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Posts tagged ‘Controllers’

Who owns keys?

October 23, 2010

Charles

I think about rigging, frameworks, articulation  etc a lot Рin fact I think about it most days, fighting battles in my brain on how systems should work. The simplest, no the most elegant way to give an animator as much control without hiding them in layers of abstraction (something the current tools I work with, have a lot of issues with.)

Today its all about key ownership and whether TDs should interfere with them – with systems like fk/ik and space switching keys are essentially used for gluing the ‘state’ of each system together seamlessly. But I’m not sure if we should be be manipulating to support the mechanisms of the rig outright – i.e. for the rig to work.

I work with a lot of animators, who’ve come from all walks of life – the one thing I’ve learned over the years is to let them own there keys and not create them for them. I.e. they control the space, weight and mechanism of the rig. They tend to hate keys embedded on hidden controllers, deep within the graph or keys bundled in with mixed systems e.g a key automatically getting created for the transform of the fk/ik with another for the weight of the system.

It’s great as a technical demo i’m just not sure I should be making keys that are only there to allow a rigging mechanism to work. I’m actually learning towards openness in space switching as ik-fk does with separate controls for local, world and parent spaces.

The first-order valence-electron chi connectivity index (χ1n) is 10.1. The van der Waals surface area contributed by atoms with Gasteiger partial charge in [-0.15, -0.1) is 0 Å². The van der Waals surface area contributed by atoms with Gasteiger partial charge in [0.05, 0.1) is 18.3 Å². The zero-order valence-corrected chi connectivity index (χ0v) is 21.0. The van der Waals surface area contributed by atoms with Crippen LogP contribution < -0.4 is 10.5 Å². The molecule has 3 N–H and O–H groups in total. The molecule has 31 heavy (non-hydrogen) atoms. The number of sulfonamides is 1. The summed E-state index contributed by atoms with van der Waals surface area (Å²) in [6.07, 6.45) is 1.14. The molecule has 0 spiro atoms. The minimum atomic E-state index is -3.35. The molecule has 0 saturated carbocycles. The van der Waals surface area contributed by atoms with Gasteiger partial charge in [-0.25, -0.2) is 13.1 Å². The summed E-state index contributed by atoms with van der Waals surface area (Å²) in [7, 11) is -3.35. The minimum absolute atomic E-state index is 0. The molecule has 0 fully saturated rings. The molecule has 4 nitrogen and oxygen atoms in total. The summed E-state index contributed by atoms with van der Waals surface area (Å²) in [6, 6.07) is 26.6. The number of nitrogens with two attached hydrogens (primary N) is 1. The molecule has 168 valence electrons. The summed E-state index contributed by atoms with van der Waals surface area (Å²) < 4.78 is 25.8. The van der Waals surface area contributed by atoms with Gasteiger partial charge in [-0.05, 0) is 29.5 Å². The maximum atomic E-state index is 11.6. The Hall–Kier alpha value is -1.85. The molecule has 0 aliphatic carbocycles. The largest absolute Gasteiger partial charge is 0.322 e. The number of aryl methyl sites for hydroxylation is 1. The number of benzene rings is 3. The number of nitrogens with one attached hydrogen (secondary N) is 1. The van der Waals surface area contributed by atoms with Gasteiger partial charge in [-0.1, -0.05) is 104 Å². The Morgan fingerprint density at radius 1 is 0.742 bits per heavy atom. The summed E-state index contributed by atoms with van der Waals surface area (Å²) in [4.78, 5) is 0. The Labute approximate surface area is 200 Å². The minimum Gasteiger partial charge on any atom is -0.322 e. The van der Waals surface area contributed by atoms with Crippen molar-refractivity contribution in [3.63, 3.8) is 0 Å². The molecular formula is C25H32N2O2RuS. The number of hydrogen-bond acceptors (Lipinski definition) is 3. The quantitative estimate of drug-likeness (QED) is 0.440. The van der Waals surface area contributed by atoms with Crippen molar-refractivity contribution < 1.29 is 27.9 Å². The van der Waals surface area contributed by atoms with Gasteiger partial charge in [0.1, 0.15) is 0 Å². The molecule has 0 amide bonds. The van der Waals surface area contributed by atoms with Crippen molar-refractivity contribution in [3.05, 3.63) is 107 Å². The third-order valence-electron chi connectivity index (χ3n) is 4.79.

I’d rather have an animation know exactly know how there rig works and take a extra time I think , than to make it seamless and embed hidden keys into the rig – that are hard to get at.

Encapsulation and incorporation without loss of independence.

July 4, 2009

Charles

No this isn’t about politics, more a case of keeping assets tied to a system, that allows them to be flexible with all departments – animation, tech and art, whilst being editable and exportable en-mass.

The most important factor is iteration. Assets, animation, and rigs will get iterated over time and you need the ability to change and update them whenever.

Assets need to be editable/exportable on mass and externally, to not slow production down. Version control systems generally have a locking process that means if all your assets are on one rig, another user will have to wait for the unlock or submitted changes to get it. Using externally linked or tied resource means, a tech guy can make changes to the file and user needs only to reload the resource back to get changes, even if the users had those assets loaded with the saved scene. Essentially dynamic referencing or passive referencing is crucial.

Animations are gold, and so need to be kept to the highest fidelity when loading them onto another rig. Crucially what needs to be kept between rigs is animation controllers, not bones. A mapping file then only needs to use what it finds to reload the animations back onto a rig.

The rig has to be updatable, and in a non-destructive way to the scene. It needs to get either dynamically changed – controller changes already existing and nodes that get removed and updated attached to the rig; or passively changed – where the entire rig along with everything attached to it gets loaded out and reloaded in with updates.